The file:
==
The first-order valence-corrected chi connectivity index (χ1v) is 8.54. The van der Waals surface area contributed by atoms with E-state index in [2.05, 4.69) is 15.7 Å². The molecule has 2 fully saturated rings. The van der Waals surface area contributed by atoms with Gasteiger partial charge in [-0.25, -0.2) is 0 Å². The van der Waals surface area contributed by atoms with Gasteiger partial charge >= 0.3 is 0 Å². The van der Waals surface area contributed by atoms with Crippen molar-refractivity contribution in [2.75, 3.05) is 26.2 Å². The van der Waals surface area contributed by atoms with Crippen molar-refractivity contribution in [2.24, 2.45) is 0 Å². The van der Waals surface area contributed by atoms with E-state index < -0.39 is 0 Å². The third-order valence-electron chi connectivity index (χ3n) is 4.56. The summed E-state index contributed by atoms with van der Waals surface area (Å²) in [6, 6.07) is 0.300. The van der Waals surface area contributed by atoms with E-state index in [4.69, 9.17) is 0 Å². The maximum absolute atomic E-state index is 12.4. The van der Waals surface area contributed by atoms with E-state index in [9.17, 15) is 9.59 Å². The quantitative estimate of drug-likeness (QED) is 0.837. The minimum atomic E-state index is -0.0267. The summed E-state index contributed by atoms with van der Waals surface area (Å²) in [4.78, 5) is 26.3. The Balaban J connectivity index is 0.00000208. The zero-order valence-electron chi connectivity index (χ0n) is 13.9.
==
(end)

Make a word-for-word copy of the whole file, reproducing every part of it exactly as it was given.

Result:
The first-order valence-corrected chi connectivity index (χ1v) is 8.54. The van der Waals surface area contributed by atoms with E-state index in [2.05, 4.69) is 15.7 Å². The molecule has 2 fully saturated rings. The van der Waals surface area contributed by atoms with Gasteiger partial charge in [-0.25, -0.2) is 0 Å². The van der Waals surface area contributed by atoms with Gasteiger partial charge >= 0.3 is 0 Å². The van der Waals surface area contributed by atoms with Crippen molar-refractivity contribution in [2.75, 3.05) is 26.2 Å². The van der Waals surface area contributed by atoms with Crippen molar-refractivity contribution in [2.24, 2.45) is 0 Å². The van der Waals surface area contributed by atoms with E-state index < -0.39 is 0 Å². The third-order valence-electron chi connectivity index (χ3n) is 4.56. The summed E-state index contributed by atoms with van der Waals surface area (Å²) in [6, 6.07) is 0.300. The van der Waals surface area contributed by atoms with E-state index in [4.69, 9.17) is 0 Å². The maximum absolute atomic E-state index is 12.4. The van der Waals surface area contributed by atoms with E-state index in [9.17, 15) is 9.59 Å². The quantitative estimate of drug-likeness (QED) is 0.837. The minimum atomic E-state index is -0.0267. The summed E-state index contributed by atoms with van der Waals surface area (Å²) in [4.78, 5) is 26.3. The Balaban J connectivity index is 0.00000208. The zero-order valence-electron chi connectivity index (χ0n) is 13.9.